Want to participate in a short research study? Help shape the future of investing tools and you could win a $250 gift card!
The big shareholder groups in Commercial Vehicle Group, Inc. (NASDAQ:CVGI) have power over the company. Large companies usually have institutions as shareholders, and we usually see insiders owning shares in smaller companies. We also tend to see lower insider ownership in companies that were previously publicly owned.
Commercial Vehicle Group is a smaller company with a market capitalization of US$239m, so it may still be flying under the radar of many institutional investors. In the chart below below, we can see that institutions own shares in the company. Let's delve deeper into each type of owner, to discover more about CVGI.
What Does The Institutional Ownership Tell Us About Commercial Vehicle Group?
Many institutions measure their performance against an index that approximates the local market. So they usually pay more attention to companies that are included in major indices.
As you can see, institutional investors own 78% of Commercial Vehicle Group. This implies the analysts working for those institutions have looked at the stock and they like it. But just like anyone else, they could be wrong. If multiple institutions change their view on a stock at the same time, you could see the share price drop fast. It's therefore worth looking at Commercial Vehicle Group's earnings history, below. Of course, the future is what really matters.
Institutional investors own over 50% of the company, so together than can probably strongly influence board decisions. It looks like hedge funds own 5.9% of Commercial Vehicle Group shares. That's interesting, because hedge funds can be quite active and activist. Many look for medium term catalysts that will drive the share price higher. We're not picking up on any analyst coverage of the stock at the moment, so the company is unlikely to be widely held.
Insider Ownership Of Commercial Vehicle Group
The definition of an insider can differ slightly between different countries, but members of the board of directors always count. The company management answer to the board; and the latter should represent the interests of shareholders. Notably, sometimes top-level managers are on the board, themselves.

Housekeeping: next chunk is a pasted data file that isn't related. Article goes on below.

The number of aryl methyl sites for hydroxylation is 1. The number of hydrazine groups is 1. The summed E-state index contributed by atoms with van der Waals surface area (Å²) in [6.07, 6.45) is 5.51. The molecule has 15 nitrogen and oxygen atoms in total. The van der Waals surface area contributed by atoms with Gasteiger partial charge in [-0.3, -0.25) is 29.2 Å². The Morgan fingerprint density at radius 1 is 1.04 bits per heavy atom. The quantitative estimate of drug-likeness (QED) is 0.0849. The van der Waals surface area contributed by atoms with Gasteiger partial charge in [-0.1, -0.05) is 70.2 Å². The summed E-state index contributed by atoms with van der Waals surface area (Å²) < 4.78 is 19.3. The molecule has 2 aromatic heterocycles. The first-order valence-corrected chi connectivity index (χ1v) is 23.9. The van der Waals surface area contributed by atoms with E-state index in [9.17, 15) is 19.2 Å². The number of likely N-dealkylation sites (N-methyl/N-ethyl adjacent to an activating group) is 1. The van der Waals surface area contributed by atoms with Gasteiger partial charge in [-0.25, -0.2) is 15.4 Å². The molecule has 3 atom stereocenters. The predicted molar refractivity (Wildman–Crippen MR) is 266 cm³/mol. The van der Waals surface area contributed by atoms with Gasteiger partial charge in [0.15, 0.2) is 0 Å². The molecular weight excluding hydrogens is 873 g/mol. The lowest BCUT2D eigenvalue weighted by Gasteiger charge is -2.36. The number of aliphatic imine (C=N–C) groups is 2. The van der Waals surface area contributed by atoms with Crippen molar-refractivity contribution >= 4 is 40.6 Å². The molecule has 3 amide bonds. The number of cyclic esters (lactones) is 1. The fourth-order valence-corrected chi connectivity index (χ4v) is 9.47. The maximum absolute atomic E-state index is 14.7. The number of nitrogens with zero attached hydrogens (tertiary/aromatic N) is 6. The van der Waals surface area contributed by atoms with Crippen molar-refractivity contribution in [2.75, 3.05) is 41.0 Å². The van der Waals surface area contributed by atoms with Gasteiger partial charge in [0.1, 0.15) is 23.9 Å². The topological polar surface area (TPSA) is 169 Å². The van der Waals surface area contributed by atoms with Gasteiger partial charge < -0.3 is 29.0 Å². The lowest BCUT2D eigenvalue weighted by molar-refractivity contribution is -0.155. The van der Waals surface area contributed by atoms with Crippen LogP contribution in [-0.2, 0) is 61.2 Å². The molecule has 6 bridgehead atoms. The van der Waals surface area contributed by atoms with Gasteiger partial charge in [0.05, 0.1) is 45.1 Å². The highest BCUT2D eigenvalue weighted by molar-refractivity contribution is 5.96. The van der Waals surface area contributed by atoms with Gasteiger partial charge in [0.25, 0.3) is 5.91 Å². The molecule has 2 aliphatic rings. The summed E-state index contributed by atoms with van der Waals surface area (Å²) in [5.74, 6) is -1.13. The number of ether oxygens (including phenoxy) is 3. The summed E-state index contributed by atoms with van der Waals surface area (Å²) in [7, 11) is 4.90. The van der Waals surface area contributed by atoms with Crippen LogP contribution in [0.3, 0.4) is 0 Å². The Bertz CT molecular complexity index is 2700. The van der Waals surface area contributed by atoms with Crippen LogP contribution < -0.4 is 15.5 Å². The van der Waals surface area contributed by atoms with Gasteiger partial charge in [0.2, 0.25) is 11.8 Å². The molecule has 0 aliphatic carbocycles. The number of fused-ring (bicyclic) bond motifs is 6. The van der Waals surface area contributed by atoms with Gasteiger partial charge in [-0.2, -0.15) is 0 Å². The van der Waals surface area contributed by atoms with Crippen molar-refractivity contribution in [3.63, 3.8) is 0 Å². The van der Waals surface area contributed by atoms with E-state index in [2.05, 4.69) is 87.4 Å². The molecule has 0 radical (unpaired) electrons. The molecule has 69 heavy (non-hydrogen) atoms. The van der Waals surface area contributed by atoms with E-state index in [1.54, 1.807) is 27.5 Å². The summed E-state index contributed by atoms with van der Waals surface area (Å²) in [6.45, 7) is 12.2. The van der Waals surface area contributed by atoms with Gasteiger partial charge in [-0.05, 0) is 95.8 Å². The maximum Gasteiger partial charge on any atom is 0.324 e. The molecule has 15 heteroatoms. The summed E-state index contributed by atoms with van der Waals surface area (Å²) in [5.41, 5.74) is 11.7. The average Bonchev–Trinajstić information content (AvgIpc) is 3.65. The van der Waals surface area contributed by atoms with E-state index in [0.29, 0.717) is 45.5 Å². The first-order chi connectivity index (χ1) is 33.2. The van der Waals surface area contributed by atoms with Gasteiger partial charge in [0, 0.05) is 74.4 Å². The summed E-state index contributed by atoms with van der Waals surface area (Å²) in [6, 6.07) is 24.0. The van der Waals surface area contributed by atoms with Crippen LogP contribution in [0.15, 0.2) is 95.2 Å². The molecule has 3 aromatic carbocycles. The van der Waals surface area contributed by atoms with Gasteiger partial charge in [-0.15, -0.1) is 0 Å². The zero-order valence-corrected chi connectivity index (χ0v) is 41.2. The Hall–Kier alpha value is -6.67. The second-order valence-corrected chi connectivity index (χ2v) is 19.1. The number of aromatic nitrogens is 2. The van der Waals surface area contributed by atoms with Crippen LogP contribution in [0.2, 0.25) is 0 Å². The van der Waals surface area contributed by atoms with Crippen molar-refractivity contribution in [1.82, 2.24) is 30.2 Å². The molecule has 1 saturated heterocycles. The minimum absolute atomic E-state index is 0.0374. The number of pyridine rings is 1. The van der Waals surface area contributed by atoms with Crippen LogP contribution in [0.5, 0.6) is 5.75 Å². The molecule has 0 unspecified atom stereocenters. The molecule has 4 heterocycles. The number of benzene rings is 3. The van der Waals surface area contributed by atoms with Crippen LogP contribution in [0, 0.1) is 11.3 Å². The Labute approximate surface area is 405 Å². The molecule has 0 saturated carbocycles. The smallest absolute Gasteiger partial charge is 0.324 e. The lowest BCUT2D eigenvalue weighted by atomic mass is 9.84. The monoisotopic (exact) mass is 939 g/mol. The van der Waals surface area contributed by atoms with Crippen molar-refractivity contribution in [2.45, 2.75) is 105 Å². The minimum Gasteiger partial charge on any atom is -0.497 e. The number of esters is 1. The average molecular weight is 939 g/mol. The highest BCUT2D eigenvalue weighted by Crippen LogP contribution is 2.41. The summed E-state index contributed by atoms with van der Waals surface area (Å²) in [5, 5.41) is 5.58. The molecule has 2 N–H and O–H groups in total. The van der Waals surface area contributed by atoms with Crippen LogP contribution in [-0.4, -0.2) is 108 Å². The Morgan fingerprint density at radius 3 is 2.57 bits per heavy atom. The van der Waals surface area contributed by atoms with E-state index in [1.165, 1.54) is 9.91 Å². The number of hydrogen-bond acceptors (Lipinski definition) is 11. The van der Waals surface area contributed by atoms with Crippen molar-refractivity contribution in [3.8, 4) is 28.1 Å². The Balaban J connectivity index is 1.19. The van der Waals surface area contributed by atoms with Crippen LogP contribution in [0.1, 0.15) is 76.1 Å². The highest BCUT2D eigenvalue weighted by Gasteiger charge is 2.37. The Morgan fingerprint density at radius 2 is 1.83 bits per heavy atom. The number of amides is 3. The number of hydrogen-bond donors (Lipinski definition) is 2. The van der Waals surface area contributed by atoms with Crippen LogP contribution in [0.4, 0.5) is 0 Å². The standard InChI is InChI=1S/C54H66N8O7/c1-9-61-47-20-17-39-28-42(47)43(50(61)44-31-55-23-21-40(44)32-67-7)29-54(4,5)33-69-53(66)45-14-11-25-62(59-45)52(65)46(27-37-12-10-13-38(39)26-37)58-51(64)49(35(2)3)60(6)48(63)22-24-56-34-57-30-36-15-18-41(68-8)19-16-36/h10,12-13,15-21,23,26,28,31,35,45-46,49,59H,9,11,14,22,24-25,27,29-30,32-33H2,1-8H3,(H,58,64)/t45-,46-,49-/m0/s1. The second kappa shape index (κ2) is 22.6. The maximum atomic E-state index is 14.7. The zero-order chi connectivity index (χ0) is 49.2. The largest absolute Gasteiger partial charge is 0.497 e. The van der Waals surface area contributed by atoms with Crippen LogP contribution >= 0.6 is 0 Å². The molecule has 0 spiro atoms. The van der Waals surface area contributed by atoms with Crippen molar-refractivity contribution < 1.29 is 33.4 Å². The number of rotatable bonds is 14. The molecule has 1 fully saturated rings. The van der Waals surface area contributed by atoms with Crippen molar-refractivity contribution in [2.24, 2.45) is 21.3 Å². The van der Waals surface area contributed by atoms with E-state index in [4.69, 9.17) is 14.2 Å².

Most consider insider ownership a positive because it can indicate the board is well aligned with other shareholders. However, on some occasions too much power is concentrated within this group.
Shareholders would probably be interested to learn that insiders own shares in Commercial Vehicle Group, Inc.. It has a market capitalization of just US$239m, and insiders have US$9.6m worth of shares, in their own names. It is good to see some investment by insiders, but it might be worth checking if those insiders have been buying.
General Public Ownership
With a 12% ownership, the general public have some degree of sway over CVGI. This size of ownership, while considerable, may not be enough to change company policy if the decision is not in sync with other large shareholders.
I find it very interesting to look at who exactly owns a company. But to truly gain insight, we need to consider other information, too.
Many find it useful to take an in depth look at how a company has performed in the past. You can access this detailed graph of past earnings, revenue and cash flow .
Of course this may not be the best stock to buy. Therefore, you may wish to see our free collection of interesting prospects boasting favorable financials.
NB: Figures in this article are calculated using data from the last twelve months, which refer to the 12-month period ending on the last date of the month the financial statement is dated. This may not be consistent with full year annual report figures.
We aim to bring you long-term focused research analysis driven by fundamental data. Note that our analysis may not factor in the latest price-sensitive company announcements or qualitative material.
If you spot an error that warrants correction, please contact the editor at firstname.lastname@example.org. This article by Simply Wall St is general in nature. It does not constitute a recommendation to buy or sell any stock, and does not take account of your objectives, or your financial situation. Simply Wall St has no position in the stocks mentioned. Thank you for reading.